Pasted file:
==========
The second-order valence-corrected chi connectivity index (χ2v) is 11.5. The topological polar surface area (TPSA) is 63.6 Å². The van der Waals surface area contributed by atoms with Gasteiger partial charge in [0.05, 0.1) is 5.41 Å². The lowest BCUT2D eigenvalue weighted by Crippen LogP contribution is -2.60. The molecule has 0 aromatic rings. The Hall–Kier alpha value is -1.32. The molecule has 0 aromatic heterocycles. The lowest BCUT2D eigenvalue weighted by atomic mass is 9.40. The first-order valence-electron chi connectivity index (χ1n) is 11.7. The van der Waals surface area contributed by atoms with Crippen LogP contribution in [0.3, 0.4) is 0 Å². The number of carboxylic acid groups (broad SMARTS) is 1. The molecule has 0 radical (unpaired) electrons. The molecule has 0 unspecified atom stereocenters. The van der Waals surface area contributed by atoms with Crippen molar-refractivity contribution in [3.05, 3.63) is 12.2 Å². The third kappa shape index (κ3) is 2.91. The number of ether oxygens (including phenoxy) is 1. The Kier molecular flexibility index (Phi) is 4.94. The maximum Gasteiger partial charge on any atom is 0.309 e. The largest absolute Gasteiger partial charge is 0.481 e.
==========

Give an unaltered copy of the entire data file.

The second-order valence-corrected chi connectivity index (χ2v) is 11.5. The topological polar surface area (TPSA) is 63.6 Å². The van der Waals surface area contributed by atoms with Gasteiger partial charge in [0.05, 0.1) is 5.41 Å². The lowest BCUT2D eigenvalue weighted by Crippen LogP contribution is -2.60. The molecule has 0 aromatic rings. The Hall–Kier alpha value is -1.32. The molecule has 0 aromatic heterocycles. The lowest BCUT2D eigenvalue weighted by atomic mass is 9.40. The first-order valence-electron chi connectivity index (χ1n) is 11.7. The van der Waals surface area contributed by atoms with Crippen LogP contribution in [0.3, 0.4) is 0 Å². The number of carboxylic acid groups (broad SMARTS) is 1. The molecule has 0 radical (unpaired) electrons. The molecule has 0 unspecified atom stereocenters. The van der Waals surface area contributed by atoms with Crippen molar-refractivity contribution in [3.05, 3.63) is 12.2 Å². The third kappa shape index (κ3) is 2.91. The number of ether oxygens (including phenoxy) is 1. The Kier molecular flexibility index (Phi) is 4.94. The maximum Gasteiger partial charge on any atom is 0.309 e. The largest absolute Gasteiger partial charge is 0.481 e.